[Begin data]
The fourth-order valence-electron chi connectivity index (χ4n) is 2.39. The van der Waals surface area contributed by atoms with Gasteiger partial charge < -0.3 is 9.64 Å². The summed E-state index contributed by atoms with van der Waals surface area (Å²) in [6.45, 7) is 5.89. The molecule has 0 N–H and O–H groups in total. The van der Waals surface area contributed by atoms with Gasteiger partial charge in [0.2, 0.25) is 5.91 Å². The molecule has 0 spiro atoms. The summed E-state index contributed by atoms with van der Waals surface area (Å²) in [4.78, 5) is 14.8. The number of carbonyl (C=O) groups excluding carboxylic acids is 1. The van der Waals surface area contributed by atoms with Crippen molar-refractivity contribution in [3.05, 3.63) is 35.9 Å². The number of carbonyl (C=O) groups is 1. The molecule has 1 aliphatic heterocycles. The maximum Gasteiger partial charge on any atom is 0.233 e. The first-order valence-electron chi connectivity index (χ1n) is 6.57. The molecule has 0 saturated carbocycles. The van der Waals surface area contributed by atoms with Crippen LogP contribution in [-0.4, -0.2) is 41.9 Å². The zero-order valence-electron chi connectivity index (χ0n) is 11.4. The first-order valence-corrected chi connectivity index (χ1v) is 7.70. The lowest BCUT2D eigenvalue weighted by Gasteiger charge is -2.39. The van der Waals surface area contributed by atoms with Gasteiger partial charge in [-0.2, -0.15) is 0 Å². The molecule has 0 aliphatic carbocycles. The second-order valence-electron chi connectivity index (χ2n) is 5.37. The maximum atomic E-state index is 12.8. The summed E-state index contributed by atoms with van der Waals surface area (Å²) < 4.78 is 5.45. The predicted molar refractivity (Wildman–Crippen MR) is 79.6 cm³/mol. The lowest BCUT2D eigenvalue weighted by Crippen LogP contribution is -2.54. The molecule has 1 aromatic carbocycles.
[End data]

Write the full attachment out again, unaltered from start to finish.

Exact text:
The fourth-order valence-electron chi connectivity index (χ4n) is 2.39. The van der Waals surface area contributed by atoms with Gasteiger partial charge < -0.3 is 9.64 Å². The summed E-state index contributed by atoms with van der Waals surface area (Å²) in [6.45, 7) is 5.89. The molecule has 0 N–H and O–H groups in total. The van der Waals surface area contributed by atoms with Gasteiger partial charge in [0.2, 0.25) is 5.91 Å². The molecule has 0 spiro atoms. The summed E-state index contributed by atoms with van der Waals surface area (Å²) in [4.78, 5) is 14.8. The number of carbonyl (C=O) groups excluding carboxylic acids is 1. The van der Waals surface area contributed by atoms with Crippen molar-refractivity contribution in [3.05, 3.63) is 35.9 Å². The number of carbonyl (C=O) groups is 1. The molecule has 1 aliphatic heterocycles. The maximum Gasteiger partial charge on any atom is 0.233 e. The first-order valence-electron chi connectivity index (χ1n) is 6.57. The molecule has 0 saturated carbocycles. The van der Waals surface area contributed by atoms with Crippen LogP contribution in [-0.4, -0.2) is 41.9 Å². The zero-order valence-electron chi connectivity index (χ0n) is 11.4. The first-order valence-corrected chi connectivity index (χ1v) is 7.70. The lowest BCUT2D eigenvalue weighted by Gasteiger charge is -2.39. The van der Waals surface area contributed by atoms with Gasteiger partial charge in [-0.2, -0.15) is 0 Å². The molecule has 0 aliphatic carbocycles. The second-order valence-electron chi connectivity index (χ2n) is 5.37. The maximum atomic E-state index is 12.8. The summed E-state index contributed by atoms with van der Waals surface area (Å²) < 4.78 is 5.45. The predicted molar refractivity (Wildman–Crippen MR) is 79.6 cm³/mol. The lowest BCUT2D eigenvalue weighted by Crippen LogP contribution is -2.54. The molecule has 1 aromatic carbocycles.